CPYR during a seminar session at Egypt Today - Egypt Today CPYR during a seminar session at Egypt Today - Egypt Today

Getting to know the Committee for Party Youth Representatives (CPYR)

Wed, Aug. 29, 2018
CAIRO – 29 August 2018: Created to solve the problems facing different parties through its work, the Committee for Party Youth Representatives (CPYR) aims to capitalize on the current political system’s let-downs and find measures to rejuvenate the political scene in Egypt. The CPYR is made up of young political parties members and young political actors.

“The 2011 Revolution proved that we need political entities that can create effective policies and real solutions to the problems facing the Egyptian society. The actual crisis that faced the Egyptian political life in the past was the absence of those who can practice politics clearly and systematically. Therefore, everyone supported the idea of establishing an entity to solve political problems, and create a strong political life and not just prepare themselves for assuming higher positions in their parties,” explains Shehab Wagih, Spokesperson for CPYR.

Wagih assured that the CPYR includes parties representing the right-wing politics, such as the Salafist Nour Party and the Wafd Party, while the left-wing politics is represented by the Tagammu Party. There also a large number of independent young politicians who are not affiliated with any political parties. Agreeing with this, Amr Younes, Secretary of the CPYR, said, “Our entity is distinguished with its political diversity. It represents 20 parties with different political directions. The CPYR allows everyone to express their opinion freely to ensure reaching a final outcome that suits everyone.”

Mohamed Mehany, the secretary of Freedom Party and member in the committee, adds, “President Sisi's attention to empowering youth's role in the country's progress is unprecedented, encouraging us to propose our ideas to the state, in order to provide a model of young people who can take responsibilities, and assume high rank positions. The media has also a role in supporting the Committee for Party Youth Representatives (CPYR) because it works for the sake of the country.”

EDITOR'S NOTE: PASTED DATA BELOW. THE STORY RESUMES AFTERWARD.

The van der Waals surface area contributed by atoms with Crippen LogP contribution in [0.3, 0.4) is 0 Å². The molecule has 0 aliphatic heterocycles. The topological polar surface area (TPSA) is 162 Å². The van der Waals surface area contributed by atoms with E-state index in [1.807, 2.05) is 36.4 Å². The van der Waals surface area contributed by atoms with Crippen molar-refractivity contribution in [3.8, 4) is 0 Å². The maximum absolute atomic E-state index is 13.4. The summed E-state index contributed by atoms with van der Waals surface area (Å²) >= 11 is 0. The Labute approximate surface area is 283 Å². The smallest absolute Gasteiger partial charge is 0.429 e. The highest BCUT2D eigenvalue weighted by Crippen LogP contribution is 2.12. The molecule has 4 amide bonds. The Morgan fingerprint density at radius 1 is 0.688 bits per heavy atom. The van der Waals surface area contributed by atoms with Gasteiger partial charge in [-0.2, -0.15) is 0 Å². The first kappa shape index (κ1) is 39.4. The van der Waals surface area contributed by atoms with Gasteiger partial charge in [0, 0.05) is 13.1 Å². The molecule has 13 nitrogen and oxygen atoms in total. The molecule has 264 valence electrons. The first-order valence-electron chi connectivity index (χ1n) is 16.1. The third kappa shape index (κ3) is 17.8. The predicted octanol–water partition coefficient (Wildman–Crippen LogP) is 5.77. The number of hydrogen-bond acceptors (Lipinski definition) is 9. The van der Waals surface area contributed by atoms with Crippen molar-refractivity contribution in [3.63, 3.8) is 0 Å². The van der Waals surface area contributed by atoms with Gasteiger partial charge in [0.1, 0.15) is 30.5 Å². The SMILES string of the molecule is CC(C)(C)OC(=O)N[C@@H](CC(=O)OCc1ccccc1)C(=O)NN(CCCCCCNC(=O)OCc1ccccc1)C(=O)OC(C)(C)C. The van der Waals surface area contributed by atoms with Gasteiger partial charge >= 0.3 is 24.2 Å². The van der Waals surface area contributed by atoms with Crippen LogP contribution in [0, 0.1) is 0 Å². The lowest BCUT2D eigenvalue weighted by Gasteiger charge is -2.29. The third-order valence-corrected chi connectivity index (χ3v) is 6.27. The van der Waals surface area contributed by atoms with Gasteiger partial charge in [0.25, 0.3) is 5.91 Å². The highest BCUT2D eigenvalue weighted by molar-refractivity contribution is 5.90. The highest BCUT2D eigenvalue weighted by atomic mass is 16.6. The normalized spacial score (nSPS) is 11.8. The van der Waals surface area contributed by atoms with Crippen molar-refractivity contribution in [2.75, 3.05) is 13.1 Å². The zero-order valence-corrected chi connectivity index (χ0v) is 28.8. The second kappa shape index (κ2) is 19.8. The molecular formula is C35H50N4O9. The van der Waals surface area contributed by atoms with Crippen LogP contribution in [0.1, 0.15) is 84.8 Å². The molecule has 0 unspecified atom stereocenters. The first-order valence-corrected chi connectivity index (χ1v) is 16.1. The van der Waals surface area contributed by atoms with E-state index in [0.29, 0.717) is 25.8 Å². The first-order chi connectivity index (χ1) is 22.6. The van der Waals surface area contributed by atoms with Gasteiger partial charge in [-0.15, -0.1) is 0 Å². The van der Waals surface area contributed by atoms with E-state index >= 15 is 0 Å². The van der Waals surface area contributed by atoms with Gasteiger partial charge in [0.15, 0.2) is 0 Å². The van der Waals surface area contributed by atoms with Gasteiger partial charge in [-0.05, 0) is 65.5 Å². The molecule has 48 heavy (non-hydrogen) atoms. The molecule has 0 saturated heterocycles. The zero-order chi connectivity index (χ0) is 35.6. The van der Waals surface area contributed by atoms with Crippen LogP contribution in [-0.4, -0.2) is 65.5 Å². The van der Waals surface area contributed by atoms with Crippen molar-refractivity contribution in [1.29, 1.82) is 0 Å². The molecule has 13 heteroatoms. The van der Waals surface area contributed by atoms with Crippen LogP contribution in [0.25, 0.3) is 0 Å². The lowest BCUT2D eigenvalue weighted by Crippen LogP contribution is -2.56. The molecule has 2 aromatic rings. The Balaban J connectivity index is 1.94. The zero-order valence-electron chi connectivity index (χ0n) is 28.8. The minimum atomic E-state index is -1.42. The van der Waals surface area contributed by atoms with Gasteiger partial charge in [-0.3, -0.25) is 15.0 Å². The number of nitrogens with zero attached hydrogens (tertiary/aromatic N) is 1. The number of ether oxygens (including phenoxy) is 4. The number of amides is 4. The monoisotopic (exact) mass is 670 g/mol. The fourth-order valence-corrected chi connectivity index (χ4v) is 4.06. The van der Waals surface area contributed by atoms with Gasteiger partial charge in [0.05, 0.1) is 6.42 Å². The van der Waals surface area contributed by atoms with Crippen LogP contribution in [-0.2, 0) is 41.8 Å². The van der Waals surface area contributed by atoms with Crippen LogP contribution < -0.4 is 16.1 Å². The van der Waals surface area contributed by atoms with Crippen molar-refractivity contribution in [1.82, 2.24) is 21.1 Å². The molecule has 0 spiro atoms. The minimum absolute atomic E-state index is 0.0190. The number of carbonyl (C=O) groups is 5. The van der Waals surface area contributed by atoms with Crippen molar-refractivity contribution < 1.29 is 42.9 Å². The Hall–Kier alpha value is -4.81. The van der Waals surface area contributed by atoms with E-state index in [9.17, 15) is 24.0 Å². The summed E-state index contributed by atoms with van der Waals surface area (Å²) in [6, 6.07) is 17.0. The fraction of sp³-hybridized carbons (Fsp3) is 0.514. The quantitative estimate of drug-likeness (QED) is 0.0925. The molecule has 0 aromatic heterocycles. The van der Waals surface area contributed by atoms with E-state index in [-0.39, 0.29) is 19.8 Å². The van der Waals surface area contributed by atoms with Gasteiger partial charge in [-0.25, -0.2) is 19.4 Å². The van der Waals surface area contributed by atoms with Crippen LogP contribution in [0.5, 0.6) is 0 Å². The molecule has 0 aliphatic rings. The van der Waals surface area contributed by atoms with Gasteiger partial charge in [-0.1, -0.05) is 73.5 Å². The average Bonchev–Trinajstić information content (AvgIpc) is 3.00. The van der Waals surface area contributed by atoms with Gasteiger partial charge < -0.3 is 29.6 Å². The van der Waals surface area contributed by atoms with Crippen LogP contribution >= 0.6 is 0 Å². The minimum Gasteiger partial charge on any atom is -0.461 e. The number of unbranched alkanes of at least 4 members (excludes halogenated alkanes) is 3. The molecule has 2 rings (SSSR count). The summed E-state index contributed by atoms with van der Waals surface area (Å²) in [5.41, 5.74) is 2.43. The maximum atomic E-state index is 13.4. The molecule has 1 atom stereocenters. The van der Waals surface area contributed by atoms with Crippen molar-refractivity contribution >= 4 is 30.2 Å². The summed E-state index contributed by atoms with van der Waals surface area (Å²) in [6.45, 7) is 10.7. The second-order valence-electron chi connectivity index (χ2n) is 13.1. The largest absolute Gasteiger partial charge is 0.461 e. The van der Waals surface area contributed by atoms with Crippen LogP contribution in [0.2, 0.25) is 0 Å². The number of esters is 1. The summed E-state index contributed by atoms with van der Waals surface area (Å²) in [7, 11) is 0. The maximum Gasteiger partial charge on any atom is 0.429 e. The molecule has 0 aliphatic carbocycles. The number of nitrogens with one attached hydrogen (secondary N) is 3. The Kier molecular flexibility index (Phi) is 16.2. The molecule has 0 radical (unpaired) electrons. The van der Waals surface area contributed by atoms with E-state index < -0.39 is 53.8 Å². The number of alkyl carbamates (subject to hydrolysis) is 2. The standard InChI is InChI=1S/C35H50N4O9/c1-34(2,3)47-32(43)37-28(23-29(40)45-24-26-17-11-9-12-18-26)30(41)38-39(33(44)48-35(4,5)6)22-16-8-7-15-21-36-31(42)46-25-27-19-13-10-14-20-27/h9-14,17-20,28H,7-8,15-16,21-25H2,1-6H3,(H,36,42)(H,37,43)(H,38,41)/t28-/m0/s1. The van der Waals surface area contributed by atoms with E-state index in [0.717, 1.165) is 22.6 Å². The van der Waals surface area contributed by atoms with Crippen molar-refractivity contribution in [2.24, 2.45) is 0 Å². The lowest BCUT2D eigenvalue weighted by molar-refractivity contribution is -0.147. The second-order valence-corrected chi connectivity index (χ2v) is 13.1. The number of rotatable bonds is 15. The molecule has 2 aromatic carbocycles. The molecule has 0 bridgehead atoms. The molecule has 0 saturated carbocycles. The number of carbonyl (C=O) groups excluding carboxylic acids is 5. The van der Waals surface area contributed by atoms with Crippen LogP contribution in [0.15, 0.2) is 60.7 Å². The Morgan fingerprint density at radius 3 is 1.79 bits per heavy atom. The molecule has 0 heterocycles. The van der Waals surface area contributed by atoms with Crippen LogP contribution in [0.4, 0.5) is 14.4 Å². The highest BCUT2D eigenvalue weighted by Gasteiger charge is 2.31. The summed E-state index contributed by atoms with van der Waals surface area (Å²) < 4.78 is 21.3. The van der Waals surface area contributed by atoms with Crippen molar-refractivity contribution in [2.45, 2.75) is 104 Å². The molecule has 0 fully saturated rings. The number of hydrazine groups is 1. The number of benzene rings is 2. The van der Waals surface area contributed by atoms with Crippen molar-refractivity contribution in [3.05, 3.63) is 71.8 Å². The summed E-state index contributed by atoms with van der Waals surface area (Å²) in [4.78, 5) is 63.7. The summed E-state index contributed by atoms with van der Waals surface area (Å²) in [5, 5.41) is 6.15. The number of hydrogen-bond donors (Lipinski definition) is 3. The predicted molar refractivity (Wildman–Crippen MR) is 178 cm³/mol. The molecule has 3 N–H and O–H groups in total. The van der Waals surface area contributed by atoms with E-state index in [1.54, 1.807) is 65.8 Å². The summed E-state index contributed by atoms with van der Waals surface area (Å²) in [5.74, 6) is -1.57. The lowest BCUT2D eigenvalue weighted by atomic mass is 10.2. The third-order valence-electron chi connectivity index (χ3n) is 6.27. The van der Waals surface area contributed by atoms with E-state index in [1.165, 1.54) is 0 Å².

For the committee, as Mohamed Azmy, Secretary of Youth at the Egyptian Patriotic Movement Party and member of the committee explains, the idea of establishing the CPYR was based on creating a platform for political dialogue in which the opposition parties and young political forces are represented to present their ideas. This committee will thereby fix the issue of a lack of a unified body encompassing all political actors.

Asked about the freedom of joining the party and the criteria required, Younes explained, “There are membership criteria of the CPYR for parties, and we have seven parties that have submitted applications to join the committee and the criteria will be applied to them. The founding document of the CPYR requires that its party members be represented in the parliament and have a political program.”

The committee also aims to advance political reforms and create an environment in which all political forces can exercise political action in accordance with the constitution and the laws that guarantee freedom, democracy and national consensus. This comes, according to Bilal Habash, a member of the CPYR and member of the political bureau of the Free Egyptians Party, after the President Abdel Fatah al-Sisi’s interest after the previous presidential elections in developing the political and party life in Egypt. “One of the tools to achieve that goal was the launch of the CPYR which will play a vital role in the next period. We succeeded in the first step and formed the political formation of the CPYR,” explains Habash.

“We are working on specific laws related to the development of political life, and we aim to achieve consensus on these laws, but we do not want to create a parallel parliament,” explains Wageh, Habesh continues, “We prepare some amendments to the Law No. 45 of 2014 to regulate the exercise of political rights, and other laws regulating political parties, youth bodies and local administrations.”

The young committee also believes that the parties are currently out of touch with the public, therefore, they aim to solidify interactions between the different parties and the public and engage with different segments of the populations to understand more what they need and want. By doing this, the committee believes that they will be able to understand civilians’ daily struggles and issues, allowing them to find feasible solutions.

Serving the argument that this committee is vital for Egypt to continue growing and developing, Ibrahim al-Shehaby, a representative of Al-Geel (The Generation) Party, argued during a debate titled “Analyzing the Egyptian Political Scene from Youth’s Perspective” regarding the current political parties’ system was held during the National Youth Conference on May 16, that for many years, the state has treated politics with a crisis management strategy, not with the aim to “strategically build” but with the aim to end the crisis at hand.

“The result was that political parties and politics were being dealt with on an ad hoc basis, because bigger challenges were being met at the same time.”

The committee imitates the democratic system of Egypt in that all decisions are made after intensive consultations to avoid any conflicts, especially since there is a difference between the parliamentary coalition, political party and bloc organizations.
 
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